South Carolina does its best to keep its citizens safe in all aspects. This includes offering a consumer protection unit that works to fight against crimes of identity theft. Stealing another person’s identifying information, obtaining signatures and property under false pretenses, and the act of impersonation are all considered crimes under this category.
- 1 South Carolina Laws
- 2 Resources
South Carolina Laws
Identity Fraud - 16-13-510
Both identity fraud and financial identity fraud are felony crimes in the state of South Carolina. The offenses could land the offender in prison for up to ten total years. The courts will also determine appropriate fines based on the amount of money that was stolen.
Using any type of data belonging to another person is considered identity fraud. This includes driver’s license numbers, social security numbers, bank account information, and any other details that can be used to prove the identity of an individual. Financial identity fraud is when that information is used for a monetary gain, such as using their bank account information to access their account and take its contents. Both crimes are equally punishable.
Petition for Factual Innocence - 37-20-140
A victim of identity theft who had their name stolen and used for a crime can petition the courts for proof of factual innocence. This will provide a record of the theft and indicate that the true name of the individual was not actually used in the crime, and it was instead committed by another person falsely using their identity. The charge will be expunged from the victim’s record, and a certified copy of the order will be provided to them for their records.
Obtaining a Signature By False Pretenses - 16-13-240
Using false pretenses in order to obtain someone’s signature is a crime in the state of South Carolina. It will be charged as a misdemeanor as long as no monetary gain was involved, or if the total amount was less than $2,000. A $1,000 fine will apply, as well as thirty days in jail. An amount totalling between $2,000 and $5,000 will earn the perpetrator a felony charge. A maximum penalty of five years in prison may be given. A total amount reaching past $5,000 equates to a sentence of ten years max.
Impersonating an officer in an attempt to secure property or money from a person is an offensive crime. A misdemeanor charge will be given if the value of the property or money equates to less than $400. A $200 fine will be associated with the charge, as well as thirty days in jail.
A value totalling more than $400 earns the perpetrator a felony charge. The fine will be determined based on the value of the property, set at the court’s discretion. It will typically be close or equal to the amount of money the offender stole. A maximum sentence of ten years in prison could also be awarded.
Initiating Investigation of Identity Theft - 37-20-130
Any victim of the crime of identity theft may request that a report be filed with their local authorities. An investigation will be initiated into the matter. The police officer who is responsible for filing the report will ensure there is a copy printed for the victim to use for their records. A report of this nature can be used by the victim to prove their innocence to financial institutions and creditors, as well as the authorities.
Security Freeze - 37-20-160
Both electronic mail and certified mail can be used to place a written request of a security freeze in the state of South Carolina. This preventative measure helps consumers stop identity thieves from opening accounts under their names. The freeze eliminates the possibility of any creditor requesting the information on their credit reports, which ensures the thief cannot take out a line of credit in their victims’ names.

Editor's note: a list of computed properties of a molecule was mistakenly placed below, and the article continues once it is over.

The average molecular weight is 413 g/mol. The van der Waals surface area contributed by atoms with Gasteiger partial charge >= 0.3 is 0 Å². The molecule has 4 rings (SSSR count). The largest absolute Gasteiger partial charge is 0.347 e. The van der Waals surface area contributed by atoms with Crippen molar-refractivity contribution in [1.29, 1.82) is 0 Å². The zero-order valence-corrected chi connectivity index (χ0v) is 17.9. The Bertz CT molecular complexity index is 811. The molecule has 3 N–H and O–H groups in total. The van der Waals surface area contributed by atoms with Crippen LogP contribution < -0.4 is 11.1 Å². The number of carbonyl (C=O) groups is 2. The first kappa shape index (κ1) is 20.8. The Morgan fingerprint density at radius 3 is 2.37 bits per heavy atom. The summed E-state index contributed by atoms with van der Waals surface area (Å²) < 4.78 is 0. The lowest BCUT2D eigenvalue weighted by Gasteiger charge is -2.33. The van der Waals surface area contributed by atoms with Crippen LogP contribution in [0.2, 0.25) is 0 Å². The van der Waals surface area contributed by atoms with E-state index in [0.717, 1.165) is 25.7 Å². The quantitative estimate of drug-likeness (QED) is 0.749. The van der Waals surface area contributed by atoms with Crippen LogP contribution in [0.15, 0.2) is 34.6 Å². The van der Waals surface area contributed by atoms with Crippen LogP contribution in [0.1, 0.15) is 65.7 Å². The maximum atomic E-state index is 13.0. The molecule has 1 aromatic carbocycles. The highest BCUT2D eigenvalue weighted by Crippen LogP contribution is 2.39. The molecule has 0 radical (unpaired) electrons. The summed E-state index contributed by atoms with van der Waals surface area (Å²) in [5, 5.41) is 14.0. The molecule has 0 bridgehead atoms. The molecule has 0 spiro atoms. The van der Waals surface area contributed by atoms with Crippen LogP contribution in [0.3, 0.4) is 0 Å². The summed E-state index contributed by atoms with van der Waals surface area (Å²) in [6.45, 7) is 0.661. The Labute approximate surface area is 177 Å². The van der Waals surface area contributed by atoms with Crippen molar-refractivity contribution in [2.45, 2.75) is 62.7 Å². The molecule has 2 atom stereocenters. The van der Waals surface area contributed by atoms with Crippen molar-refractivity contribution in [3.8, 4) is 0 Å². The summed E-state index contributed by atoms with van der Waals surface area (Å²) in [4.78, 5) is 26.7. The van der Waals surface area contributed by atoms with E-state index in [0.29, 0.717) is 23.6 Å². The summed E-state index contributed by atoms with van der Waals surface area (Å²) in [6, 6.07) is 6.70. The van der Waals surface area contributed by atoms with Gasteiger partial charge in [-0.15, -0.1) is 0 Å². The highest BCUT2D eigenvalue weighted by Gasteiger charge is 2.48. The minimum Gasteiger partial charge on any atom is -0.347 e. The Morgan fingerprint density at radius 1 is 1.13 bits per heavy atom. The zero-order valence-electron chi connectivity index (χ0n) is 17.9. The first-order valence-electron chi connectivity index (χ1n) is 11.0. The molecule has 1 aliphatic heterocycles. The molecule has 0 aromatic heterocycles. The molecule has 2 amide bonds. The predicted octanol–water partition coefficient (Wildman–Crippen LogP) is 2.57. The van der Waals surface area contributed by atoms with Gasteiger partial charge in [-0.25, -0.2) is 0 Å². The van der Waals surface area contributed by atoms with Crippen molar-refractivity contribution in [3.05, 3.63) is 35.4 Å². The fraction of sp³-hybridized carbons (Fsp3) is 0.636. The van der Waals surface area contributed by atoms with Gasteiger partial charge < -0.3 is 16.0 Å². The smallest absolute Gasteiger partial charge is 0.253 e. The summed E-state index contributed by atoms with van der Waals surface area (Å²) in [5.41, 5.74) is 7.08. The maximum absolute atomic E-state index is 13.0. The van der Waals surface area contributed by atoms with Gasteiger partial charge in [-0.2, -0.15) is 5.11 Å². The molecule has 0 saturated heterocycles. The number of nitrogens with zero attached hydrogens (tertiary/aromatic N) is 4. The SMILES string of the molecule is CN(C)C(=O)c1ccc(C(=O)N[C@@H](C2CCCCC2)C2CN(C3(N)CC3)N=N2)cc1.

Credit report freezes typically cost a small amount of money. That amount can be waived entirely with proof that a person is a victim of identity fraud. A police report or judgement of factual innocence will prove victim status and ensure the fee is waived. Parents and guardians are able to place freezes on minors accounts if need be.
It may take five business days for the freeze to go into effect. Once it does, the reporting agency will send out a letter of notification indicating the freeze is now in place. A personal identification number will also be included in the letter, which can be used to quickly remove or temporarily lift the freeze in the future.
South Carolina works to regularly update its government websites in an effort to provide all consumers with the most beneficial information regarding the crime of identity theft.
Consumer.sc.gov: The South Carolina Department of Consumer Affairs includes a wide variety of information on their website regarding identity theft. Brochures and forms are available so consumers can educate themselves on the topic and be aware of what to look out for.
Scdmvonline.com: The South Carolina Department of Motor Vehicles strives to provide as much information as possible on identity theft so drivers understand what to expect. A driver’s license is a common thing for identity thieves to steal, so it is best for all drivers to be prepared and ready to obtain a new card should the crime ever happen to them.
Scag.gov: The South Carolina Attorney General has a particular focus on keeping children safe from Internet crimes. This includes them falling victim to identity theft from those feeling kids will be easier to obtain personal details from. A guide to Internet safety is provided on the website in the hopes that parents will share it with their children and work to avoid identity theft and worse crimes.
Scscu.com: The South Carolina State Credit Union discusses various options with account holders hoping to combat identity theft. They offer ID theft resolution services, as well as credit and fraud monitoring in an effort to notice crimes quickly and work fast to get them resolved.